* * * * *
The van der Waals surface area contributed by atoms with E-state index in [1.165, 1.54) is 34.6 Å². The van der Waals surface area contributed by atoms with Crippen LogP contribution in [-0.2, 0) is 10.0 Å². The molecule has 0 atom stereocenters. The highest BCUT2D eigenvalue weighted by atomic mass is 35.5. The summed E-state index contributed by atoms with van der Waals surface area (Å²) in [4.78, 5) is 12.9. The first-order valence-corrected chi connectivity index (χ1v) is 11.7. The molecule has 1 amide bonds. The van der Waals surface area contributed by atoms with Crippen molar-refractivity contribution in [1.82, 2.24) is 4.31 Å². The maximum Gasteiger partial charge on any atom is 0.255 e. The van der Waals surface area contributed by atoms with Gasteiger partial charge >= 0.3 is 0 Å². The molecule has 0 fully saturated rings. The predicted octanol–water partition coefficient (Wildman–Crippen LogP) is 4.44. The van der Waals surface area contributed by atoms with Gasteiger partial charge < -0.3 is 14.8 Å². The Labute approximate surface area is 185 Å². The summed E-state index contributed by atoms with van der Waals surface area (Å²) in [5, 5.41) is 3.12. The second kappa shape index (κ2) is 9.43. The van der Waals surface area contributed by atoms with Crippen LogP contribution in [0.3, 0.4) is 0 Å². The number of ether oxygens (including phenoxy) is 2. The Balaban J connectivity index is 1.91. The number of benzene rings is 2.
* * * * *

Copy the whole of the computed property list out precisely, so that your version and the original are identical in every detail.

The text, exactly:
The van der Waals surface area contributed by atoms with E-state index in [1.165, 1.54) is 34.6 Å². The van der Waals surface area contributed by atoms with Crippen LogP contribution in [-0.2, 0) is 10.0 Å². The molecule has 0 atom stereocenters. The highest BCUT2D eigenvalue weighted by atomic mass is 35.5. The summed E-state index contributed by atoms with van der Waals surface area (Å²) in [4.78, 5) is 12.9. The first-order valence-corrected chi connectivity index (χ1v) is 11.7. The molecule has 1 amide bonds. The van der Waals surface area contributed by atoms with Crippen molar-refractivity contribution in [1.82, 2.24) is 4.31 Å². The maximum Gasteiger partial charge on any atom is 0.255 e. The van der Waals surface area contributed by atoms with Gasteiger partial charge >= 0.3 is 0 Å². The molecule has 0 fully saturated rings. The predicted octanol–water partition coefficient (Wildman–Crippen LogP) is 4.44. The van der Waals surface area contributed by atoms with Gasteiger partial charge < -0.3 is 14.8 Å². The Labute approximate surface area is 185 Å². The summed E-state index contributed by atoms with van der Waals surface area (Å²) in [5, 5.41) is 3.12. The second kappa shape index (κ2) is 9.43. The van der Waals surface area contributed by atoms with Crippen LogP contribution in [0.3, 0.4) is 0 Å². The number of ether oxygens (including phenoxy) is 2. The Balaban J connectivity index is 1.91. The number of benzene rings is 2.